BEIRUT: Education Minister Elias Bou Saab called on Lebanese educational institutions Thursday to respect freedom of expression and religious practice, a month after SABIS School announced new regulations banning crosses while allowing hijab.
“We call on... public and private schools...to adhere to the content of Articles 9 and 10 of the Lebanese Constitution,” Bou Saab’s statement said, “by not issuing any regulations, decisions or teachings that could violate the [students’] freedom of religion.”
Bou Saab said that unless the students’ practices “violate the general order,” they shall not be suppressed.
The statement came one month after the International School of Shoueifat, known as SABIS School, added a new regulation to its bylaws banning religious symbols.
The SABIS controversy reportedly began when students with cross signs drawn on their foreheads for Ash Monday were allegedly denied entry to classrooms at the school’s Koura campus.
The parents were later notified through SMS about the school’s new regulations.
“The display of any religious or political symbol is strictly forbidden,” Lebanese TV channel MTV quoted the new bylaws as stating.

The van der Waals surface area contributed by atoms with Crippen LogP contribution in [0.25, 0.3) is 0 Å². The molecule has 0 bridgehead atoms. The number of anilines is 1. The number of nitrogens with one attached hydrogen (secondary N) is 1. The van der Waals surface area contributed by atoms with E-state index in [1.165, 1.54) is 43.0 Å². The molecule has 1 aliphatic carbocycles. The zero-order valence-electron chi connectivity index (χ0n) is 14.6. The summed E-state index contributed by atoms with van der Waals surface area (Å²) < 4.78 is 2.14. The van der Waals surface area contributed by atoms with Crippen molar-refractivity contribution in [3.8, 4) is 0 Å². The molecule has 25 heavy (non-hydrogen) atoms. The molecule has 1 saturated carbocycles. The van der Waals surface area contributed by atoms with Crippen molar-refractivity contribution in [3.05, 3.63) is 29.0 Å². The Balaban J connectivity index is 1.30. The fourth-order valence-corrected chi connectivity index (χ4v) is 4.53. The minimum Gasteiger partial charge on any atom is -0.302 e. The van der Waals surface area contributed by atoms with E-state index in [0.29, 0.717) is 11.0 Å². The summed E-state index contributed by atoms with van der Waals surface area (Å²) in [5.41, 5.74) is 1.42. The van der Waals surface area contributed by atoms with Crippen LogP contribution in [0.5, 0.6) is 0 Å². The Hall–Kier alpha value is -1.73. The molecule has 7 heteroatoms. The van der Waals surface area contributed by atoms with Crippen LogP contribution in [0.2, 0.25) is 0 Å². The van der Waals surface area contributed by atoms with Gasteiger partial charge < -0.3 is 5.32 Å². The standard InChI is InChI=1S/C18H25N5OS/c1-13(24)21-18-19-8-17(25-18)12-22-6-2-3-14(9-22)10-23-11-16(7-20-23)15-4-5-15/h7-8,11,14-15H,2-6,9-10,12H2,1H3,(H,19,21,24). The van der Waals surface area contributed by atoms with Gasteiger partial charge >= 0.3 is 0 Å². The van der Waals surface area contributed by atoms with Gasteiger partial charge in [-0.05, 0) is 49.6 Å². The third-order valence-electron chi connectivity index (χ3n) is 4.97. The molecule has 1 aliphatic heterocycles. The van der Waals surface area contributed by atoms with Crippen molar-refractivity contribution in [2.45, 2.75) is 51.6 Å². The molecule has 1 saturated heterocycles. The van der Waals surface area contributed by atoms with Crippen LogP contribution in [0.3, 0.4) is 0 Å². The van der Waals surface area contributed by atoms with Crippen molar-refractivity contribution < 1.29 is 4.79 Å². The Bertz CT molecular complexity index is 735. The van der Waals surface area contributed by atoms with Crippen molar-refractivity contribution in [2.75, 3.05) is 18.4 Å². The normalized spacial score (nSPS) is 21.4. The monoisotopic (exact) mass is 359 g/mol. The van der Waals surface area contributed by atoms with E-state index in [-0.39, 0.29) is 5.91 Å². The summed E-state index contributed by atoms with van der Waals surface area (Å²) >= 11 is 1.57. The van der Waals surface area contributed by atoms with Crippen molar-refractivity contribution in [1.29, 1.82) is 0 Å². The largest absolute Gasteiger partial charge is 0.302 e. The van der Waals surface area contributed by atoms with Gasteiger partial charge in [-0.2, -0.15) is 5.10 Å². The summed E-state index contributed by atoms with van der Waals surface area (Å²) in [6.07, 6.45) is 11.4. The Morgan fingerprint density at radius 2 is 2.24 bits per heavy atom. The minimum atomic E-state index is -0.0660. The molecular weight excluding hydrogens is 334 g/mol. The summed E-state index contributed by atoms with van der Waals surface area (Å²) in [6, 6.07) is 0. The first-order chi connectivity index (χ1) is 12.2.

“A religious obligation may be accepted by the administration if it is not in conflict with the curriculum, rules and regulations of the school.”
The hijab was permitted as an aspect of religious obligation for many female students, while deliberate religious symbols like the Christian cross were banned.
Media reports had said that parents of Christian students then referred to the Maronite Patriarch Beshara Rai protesting the new regulation, and the latter tasked Bishop Boulos Sayyah to handle the matter.
Bou Saab met an envoy representing the parents and promised to take action, but advised them “to avoid conflict with the school,” the report said.
According to the report, Bou Saab said both the hijab and the cross were “signs of religious faith.”
“Either we allow both of them, or we oblige schools to ban the hijab and the cross,” the report quoted him saying.